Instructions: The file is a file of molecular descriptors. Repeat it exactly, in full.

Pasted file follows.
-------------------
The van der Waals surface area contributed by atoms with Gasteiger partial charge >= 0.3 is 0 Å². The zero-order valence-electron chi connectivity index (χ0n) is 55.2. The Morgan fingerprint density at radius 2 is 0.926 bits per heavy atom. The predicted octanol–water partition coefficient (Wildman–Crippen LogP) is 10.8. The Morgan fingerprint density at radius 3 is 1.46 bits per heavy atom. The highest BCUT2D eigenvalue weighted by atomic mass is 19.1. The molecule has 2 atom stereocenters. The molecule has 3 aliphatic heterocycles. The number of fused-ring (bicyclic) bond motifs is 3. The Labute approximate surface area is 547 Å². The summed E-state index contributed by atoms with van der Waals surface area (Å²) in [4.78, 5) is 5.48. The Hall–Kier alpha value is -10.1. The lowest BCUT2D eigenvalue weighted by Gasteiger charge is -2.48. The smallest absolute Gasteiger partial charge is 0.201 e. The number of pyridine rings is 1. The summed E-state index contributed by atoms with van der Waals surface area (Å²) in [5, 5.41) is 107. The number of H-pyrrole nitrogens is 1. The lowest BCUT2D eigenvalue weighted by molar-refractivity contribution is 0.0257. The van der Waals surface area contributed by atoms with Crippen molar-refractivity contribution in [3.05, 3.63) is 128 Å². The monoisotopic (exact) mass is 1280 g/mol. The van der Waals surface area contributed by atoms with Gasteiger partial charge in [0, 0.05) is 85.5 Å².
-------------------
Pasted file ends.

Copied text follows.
The van der Waals surface area contributed by atoms with Gasteiger partial charge >= 0.3 is 0 Å². The zero-order valence-electron chi connectivity index (χ0n) is 55.2. The Morgan fingerprint density at radius 2 is 0.926 bits per heavy atom. The predicted octanol–water partition coefficient (Wildman–Crippen LogP) is 10.8. The Morgan fingerprint density at radius 3 is 1.46 bits per heavy atom. The highest BCUT2D eigenvalue weighted by atomic mass is 19.1. The molecule has 2 atom stereocenters. The molecule has 3 aliphatic heterocycles. The number of fused-ring (bicyclic) bond motifs is 3. The Labute approximate surface area is 547 Å². The summed E-state index contributed by atoms with van der Waals surface area (Å²) in [4.78, 5) is 5.48. The Hall–Kier alpha value is -10.1. The lowest BCUT2D eigenvalue weighted by Gasteiger charge is -2.48. The smallest absolute Gasteiger partial charge is 0.201 e. The number of pyridine rings is 1. The summed E-state index contributed by atoms with van der Waals surface area (Å²) in [5, 5.41) is 107. The number of H-pyrrole nitrogens is 1. The lowest BCUT2D eigenvalue weighted by molar-refractivity contribution is 0.0257. The van der Waals surface area contributed by atoms with Crippen molar-refractivity contribution in [3.05, 3.63) is 128 Å². The monoisotopic (exact) mass is 1280 g/mol. The van der Waals surface area contributed by atoms with Gasteiger partial charge in [0, 0.05) is 85.5 Å².